Shock, horror! When ISIS steals the headlines
Our societies became so focused on materialistic interests and forgot that human beings are still at the essence of everything
Blame the media for the rise of ISIS and blame them for empowering an extremist Islamic group that has nothing to do with Islam and its teachings and has everything to do with anger, hate and lack of opportunities for a decent life.
Blame our societies both eastern and western. They became so focused on materialistic interests and forgot that human beings are still at the essence of everything. Mothers give birth to babies and raise them with a set of beliefs influenced largely by her education and environment. Children are shaped by events around them and they are brainwashed while very young on purely man-made skewed ideas such as patriotism, religion, resistance, war and peace, right and wrong… In Arab cultures, generations were raised under different genres of monarchies. Others were offered dictatorships with modern titles. They acted exactly the same as monarchies ruling for life and passing the baton from father to son unchallenged.
Who are the members of ISIS if not our own sons seeking “righteousness” and “justice” as they were taught at home, in schools, in the streets or at mosques? Who brainwashed these young men into believing the world needs them and their version of Islam? Was it a mother, a father or a relative or sibling? Was it a teacher or school administrator or fellow student who shared a book or a desk? Was it a clergy or was it an inspiration from the likes of bin Laden, Zawahiri or Zarqawi?
Cannot be removed from memory
The media has focused on the end result of ISIS and what its members do. Graphic images we can’t remove from our memory: Beheading, mass executions, crucifixion, not much different from what some programs offer on TV or in film these days for entertainment.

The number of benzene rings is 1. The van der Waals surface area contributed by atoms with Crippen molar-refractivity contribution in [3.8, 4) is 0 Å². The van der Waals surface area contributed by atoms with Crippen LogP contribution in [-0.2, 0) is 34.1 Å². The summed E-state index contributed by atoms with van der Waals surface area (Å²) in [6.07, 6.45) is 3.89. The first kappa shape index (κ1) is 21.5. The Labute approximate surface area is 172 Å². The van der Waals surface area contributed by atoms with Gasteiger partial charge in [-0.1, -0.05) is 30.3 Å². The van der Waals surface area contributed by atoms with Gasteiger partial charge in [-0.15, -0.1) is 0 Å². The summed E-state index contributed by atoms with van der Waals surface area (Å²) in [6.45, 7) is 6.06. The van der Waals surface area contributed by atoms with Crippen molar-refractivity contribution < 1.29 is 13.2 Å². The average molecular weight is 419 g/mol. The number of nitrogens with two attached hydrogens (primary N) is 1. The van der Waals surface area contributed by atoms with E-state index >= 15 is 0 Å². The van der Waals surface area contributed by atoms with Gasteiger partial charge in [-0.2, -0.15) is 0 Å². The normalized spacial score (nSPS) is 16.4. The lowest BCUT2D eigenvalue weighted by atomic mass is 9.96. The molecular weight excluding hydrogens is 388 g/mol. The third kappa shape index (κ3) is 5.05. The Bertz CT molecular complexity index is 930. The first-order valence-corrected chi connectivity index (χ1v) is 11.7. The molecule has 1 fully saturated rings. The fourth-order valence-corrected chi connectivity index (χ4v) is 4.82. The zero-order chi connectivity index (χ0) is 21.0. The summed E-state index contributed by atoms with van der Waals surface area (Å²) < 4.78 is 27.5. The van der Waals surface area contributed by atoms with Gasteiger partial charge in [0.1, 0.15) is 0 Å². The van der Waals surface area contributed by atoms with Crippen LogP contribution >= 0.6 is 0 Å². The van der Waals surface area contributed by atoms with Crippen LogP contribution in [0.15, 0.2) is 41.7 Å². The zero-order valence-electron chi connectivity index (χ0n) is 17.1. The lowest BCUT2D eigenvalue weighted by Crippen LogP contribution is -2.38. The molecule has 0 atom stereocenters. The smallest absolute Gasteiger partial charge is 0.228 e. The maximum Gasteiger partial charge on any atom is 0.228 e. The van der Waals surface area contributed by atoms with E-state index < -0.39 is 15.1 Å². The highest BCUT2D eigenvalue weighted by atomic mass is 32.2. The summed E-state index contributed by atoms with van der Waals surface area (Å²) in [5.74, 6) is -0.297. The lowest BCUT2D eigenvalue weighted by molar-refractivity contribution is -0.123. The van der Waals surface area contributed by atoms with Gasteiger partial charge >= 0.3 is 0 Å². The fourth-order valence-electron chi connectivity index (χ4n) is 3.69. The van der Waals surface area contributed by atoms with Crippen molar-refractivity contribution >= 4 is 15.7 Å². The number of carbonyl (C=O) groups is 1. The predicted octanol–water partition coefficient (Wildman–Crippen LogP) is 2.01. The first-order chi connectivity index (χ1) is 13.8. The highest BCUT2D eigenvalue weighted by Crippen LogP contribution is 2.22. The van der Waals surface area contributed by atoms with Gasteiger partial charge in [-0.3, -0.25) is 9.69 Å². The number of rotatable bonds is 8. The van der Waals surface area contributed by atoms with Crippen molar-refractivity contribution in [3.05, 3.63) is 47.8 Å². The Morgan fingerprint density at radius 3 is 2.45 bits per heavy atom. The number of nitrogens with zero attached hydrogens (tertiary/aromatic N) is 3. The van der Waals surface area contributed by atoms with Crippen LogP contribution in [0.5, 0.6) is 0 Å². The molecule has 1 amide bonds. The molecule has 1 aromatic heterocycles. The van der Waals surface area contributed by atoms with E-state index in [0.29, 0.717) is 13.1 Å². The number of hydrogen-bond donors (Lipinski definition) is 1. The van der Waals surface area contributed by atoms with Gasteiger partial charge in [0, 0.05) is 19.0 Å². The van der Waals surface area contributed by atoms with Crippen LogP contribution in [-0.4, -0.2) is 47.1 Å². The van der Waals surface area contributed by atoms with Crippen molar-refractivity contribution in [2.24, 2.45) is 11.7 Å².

Our societies became so focused on materialistic interests and forgot that human beings are still at the essence of everythingOctavia Nasr
Watch a statement by one of the real-life heartless young murderers, notice his passion. It must be coming from a nearby place that you know well. That’s where we need to search and change.
ISIS is not much different from other fundamentalist groups born in various parts of MENA. They are the same except more extreme and, if not eradicated at the root, will expand and turn into a bigger problem.
Collective actions and reactions give birth to extremism and help it grow and spread. Can we stop being shocked at what ISIS is doing as if this just happened?
Arabs and Muslims must have the courage to admit wrongdoing and examine themselves critically. If not, extremism will continue to spread until the ISIS-type world is the only one available for all of us to live in!
This article was first published in al-Nahar on June 23, 2014.
Multi-award-winning journalist Octavia Nasr served as CNN’s senior editor of Middle Eastern affairs, and is regarded as one of the pioneers of the use of social media in traditional media. She moved to CNN in 1990, but was dismissed in 2010 after tweeting her sorrow at the death of Hezbollah’s Mohammed Fadlallah. Nasr now runs her own firm, Bridges Media Consulting, whose main aim is to help companies better leverage the use of social networks.
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